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Qualcomm Waves White Flag in NXP Semiconductors Deal

Qualcomm has walked away from buying NXP Semiconductors after almost two years, interrupting its plans to expand into new markets like cars and factories. The San Diego, California-based company ended the $44 billion deal after running into regulatory roadblocks in China, which never gave Qualcomm the green light amid growing trade tensions with the United States.

The company has plans for the leftover cash. While it will have to pay NXP $2 billion for terminating the deal, Qualcomm will follow through on $30 billion in stock repurchases to boost its share price, which will take place before the end of next year. Now that the deal has been scrapped, Qualcomm is planning to return more cash to shareholders and cut costs.

Qualcomm started waving the white flag Wednesday while broadcasting third quarter revenue that beat Wall Street estimates. Sales climbed 4.2 percent to $5.6 billion, while profits jumped to $1.22 billion, up from $866 million a year ago. Barring any last-minute announcements from Chinese regulators, Qualcomm said that it would terminate the deal, moving ahead as an independent company.

“The decision for us to move forward without NXP was a difficult one,” said Steve Mollenkopf, Qualcomm’s chief executive, on a conference call with analysts. The company was trying to dispel the uncertainty hanging over the deal. “We weighed that risk against the likelihood of a change in the current geopolitical environment, which we didn’t believe was a high-probability outcome in the near future.”

The deal had long odds during the escalating trade dispute between the Chinese and the Trump administration, which has threatened tariffs to curtail the trade imbalance between the two countries. It raised an array of other complications, including how to combine the sprawling workforces at NXP, the world’s largest maker of car chips, and Qualcomm, the world’s largest smartphone chip supplier.

“Most of the Qualcomm future unknowns were cleared up at the company's earnings disclosure today,” Patrick Moorhead, founder of technology research firm Moor Insights and Strategy, told Electronic Design. “Many investors over the past 18 months have been concerned with unknowns over NXP, future growth opportunities, and its licensing business.”

The deal was terminated more than 20 months after Chinese regulators began to review the deal, which would have reshaped the chip industry. China was the last country suppressing the deal, which Qualcomm had vowed to get approved before the end of last year. In April, the Chinese had still not consented to the deal, driving Qualcomm to impose Wednesday’s deadline.

Ditching the $44 billion deal is the latest setback for Qualcomm. The San Diego, California-based chipmaker has been badly bruised in multibillion-dollar legal battles with Apple, which has refused to pay Qualcomm patent royalties for wireless chips used in its smartphones. Qualcomm said Wednesday that Apple would not use its modems in the next-generation iPhone.

Qualcomm’s woes worsened with Broadcom’s hostile takeover attempt, which was averted after the Trump administration blocked the $117 billion deal on national security grounds. While it was being hounded by Broadcom, the company pointed to the NXP Semiconductors deal to convince shareholders that its current executive team could reap bigger profits in the long run than Broadcom.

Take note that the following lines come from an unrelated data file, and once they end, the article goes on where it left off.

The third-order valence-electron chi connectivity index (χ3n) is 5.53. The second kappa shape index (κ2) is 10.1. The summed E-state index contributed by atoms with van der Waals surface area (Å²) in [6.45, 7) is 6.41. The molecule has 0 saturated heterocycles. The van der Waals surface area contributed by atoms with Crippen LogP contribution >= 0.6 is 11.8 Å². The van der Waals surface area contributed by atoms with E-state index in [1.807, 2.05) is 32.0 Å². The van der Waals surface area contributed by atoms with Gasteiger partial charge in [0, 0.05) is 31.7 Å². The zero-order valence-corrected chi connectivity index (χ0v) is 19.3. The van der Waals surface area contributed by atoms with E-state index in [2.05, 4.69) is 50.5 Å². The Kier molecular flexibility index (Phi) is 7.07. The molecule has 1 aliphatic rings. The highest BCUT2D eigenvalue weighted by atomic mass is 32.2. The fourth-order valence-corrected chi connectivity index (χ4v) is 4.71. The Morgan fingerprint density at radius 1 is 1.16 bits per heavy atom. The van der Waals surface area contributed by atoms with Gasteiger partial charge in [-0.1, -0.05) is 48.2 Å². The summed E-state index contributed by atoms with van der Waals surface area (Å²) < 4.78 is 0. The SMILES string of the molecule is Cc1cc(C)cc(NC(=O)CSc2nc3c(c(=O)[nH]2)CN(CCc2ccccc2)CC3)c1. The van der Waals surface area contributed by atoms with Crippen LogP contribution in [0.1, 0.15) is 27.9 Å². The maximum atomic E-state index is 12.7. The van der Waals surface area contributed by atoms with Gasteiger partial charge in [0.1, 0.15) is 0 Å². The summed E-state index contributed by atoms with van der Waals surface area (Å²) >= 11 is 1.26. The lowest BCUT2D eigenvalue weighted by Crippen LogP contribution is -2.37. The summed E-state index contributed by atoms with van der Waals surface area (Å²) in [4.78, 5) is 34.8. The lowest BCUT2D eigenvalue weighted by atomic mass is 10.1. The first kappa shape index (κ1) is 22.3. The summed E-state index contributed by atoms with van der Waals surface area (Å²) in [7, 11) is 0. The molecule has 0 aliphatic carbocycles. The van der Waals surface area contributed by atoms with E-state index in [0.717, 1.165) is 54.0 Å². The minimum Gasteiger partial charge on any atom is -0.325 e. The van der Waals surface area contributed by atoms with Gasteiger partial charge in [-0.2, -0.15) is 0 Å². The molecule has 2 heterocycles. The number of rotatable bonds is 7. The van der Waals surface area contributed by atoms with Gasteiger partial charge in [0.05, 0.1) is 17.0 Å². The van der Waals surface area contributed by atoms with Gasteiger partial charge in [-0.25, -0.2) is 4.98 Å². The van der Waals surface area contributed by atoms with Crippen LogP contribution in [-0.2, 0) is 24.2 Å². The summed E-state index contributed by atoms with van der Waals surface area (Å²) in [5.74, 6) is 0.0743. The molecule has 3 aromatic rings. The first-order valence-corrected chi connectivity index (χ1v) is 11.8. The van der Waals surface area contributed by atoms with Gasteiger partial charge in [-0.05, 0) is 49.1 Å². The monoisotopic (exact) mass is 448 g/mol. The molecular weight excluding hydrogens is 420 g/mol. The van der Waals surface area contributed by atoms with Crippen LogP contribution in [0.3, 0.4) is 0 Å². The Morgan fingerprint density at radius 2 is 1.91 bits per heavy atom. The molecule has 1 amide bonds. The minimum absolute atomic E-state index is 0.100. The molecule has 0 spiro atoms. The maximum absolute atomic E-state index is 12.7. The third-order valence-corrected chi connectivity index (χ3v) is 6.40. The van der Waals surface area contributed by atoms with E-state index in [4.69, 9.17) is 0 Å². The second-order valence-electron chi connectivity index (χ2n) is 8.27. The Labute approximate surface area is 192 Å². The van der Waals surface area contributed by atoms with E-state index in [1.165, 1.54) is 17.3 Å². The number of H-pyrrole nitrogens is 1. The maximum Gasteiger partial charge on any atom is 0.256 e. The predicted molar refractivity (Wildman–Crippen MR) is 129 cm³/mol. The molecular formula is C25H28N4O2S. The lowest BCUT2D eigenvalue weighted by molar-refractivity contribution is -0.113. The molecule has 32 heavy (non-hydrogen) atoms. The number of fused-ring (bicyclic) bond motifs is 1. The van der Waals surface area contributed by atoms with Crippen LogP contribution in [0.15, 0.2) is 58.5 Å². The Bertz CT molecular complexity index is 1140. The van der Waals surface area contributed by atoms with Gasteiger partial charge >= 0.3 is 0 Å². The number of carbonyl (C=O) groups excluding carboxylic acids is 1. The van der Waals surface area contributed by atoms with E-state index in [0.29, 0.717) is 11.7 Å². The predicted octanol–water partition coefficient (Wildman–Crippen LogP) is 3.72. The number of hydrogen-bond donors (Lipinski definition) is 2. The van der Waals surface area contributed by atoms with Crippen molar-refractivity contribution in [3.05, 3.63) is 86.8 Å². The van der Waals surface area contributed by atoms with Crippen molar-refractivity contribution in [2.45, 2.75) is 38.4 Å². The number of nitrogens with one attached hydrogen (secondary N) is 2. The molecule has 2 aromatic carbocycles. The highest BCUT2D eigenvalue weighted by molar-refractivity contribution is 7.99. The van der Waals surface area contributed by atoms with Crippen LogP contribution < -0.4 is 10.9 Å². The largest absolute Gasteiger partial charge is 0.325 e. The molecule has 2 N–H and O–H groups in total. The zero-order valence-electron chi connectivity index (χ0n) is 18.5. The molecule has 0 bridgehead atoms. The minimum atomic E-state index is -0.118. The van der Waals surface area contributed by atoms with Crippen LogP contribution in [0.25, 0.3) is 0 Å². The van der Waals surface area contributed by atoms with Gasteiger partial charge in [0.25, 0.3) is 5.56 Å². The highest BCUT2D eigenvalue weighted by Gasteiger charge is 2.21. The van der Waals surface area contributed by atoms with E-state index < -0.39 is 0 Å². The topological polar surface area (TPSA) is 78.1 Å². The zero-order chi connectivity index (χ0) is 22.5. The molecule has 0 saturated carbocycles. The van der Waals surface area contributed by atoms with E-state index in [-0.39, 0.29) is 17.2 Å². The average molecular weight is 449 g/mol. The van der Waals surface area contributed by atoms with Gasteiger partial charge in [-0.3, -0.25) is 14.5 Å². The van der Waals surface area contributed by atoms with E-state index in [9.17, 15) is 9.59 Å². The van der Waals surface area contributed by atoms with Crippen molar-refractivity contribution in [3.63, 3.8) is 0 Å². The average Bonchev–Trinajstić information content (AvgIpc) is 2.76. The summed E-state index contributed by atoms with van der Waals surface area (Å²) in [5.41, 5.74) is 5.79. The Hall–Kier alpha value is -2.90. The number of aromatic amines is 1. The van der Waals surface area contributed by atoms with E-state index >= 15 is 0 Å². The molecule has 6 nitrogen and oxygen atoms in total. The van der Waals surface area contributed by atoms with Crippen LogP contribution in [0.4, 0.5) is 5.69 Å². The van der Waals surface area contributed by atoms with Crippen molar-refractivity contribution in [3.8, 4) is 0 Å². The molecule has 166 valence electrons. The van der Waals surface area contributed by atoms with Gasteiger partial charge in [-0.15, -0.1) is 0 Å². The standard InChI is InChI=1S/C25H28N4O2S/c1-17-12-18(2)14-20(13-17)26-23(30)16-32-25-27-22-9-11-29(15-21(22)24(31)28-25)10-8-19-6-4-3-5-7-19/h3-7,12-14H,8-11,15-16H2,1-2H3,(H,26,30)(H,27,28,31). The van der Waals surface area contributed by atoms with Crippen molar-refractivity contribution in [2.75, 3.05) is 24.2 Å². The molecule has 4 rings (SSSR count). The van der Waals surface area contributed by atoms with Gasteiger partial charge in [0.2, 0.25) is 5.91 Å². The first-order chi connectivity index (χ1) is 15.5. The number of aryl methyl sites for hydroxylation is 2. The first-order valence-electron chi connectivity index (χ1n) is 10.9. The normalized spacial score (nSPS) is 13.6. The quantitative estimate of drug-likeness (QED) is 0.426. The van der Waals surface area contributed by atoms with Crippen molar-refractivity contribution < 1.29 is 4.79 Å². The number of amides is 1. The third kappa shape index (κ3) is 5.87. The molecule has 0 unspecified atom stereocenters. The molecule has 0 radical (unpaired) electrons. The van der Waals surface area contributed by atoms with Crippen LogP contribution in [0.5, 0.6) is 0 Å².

The breakdown also deals a blow to the Eindhoven, Netherlands-based NXP. Even though it sells hundreds of millions of microcontrollers and other chips for the growing Internet of Things market, the company faces questions about operating on its own. The company is slowly entering the machine learning space and it has struggled to compete with Nvidia in supplying the robotic brains of cars.

The deal would have given Qualcomm access to chips embedded in everything from cars and factory equipment to thermostats and traffic lights. That the company was willing to pay $44 billion—around $7 billion higher than at first—shows how serious the Internet of Things is to Qualcomm. It also suggests the challenge facing Qualcomm to muscle into the market without NXP.

But under Mollenkopf, who was hired as an electrical engineer more than two decades ago, Qualcomm has won over new customers. Last year, the company sold $3 billion worth of chips used in non-mobile applications, including car dashboards, wearables and security cameras. The company’s backlog of sales to the automotive industry is currently around $5 billion, up $2 billion from January.

Qualcomm is also under pressure to take the lead in 5G technology, which could be installed in smartphones by the first half of next year. The company scarfs down profits by charging manufacturers to use technology based on its wireless patents, taking a percentage of the wholesale price of smartphones or other products. But how that business operates has been under threat by antitrust regulators on three continents.

The company has been fined billions of dollars by regulators and ordered to renegotiate contracts with customers in some countries, including China. But analysts say that the business is holding steady. On Wednesday, Qualcomm said that a major customer disputing its license made a $500 million royalty payment. It also signed licensing deals for 5G technology with Xiaomi and Sharp, among others.

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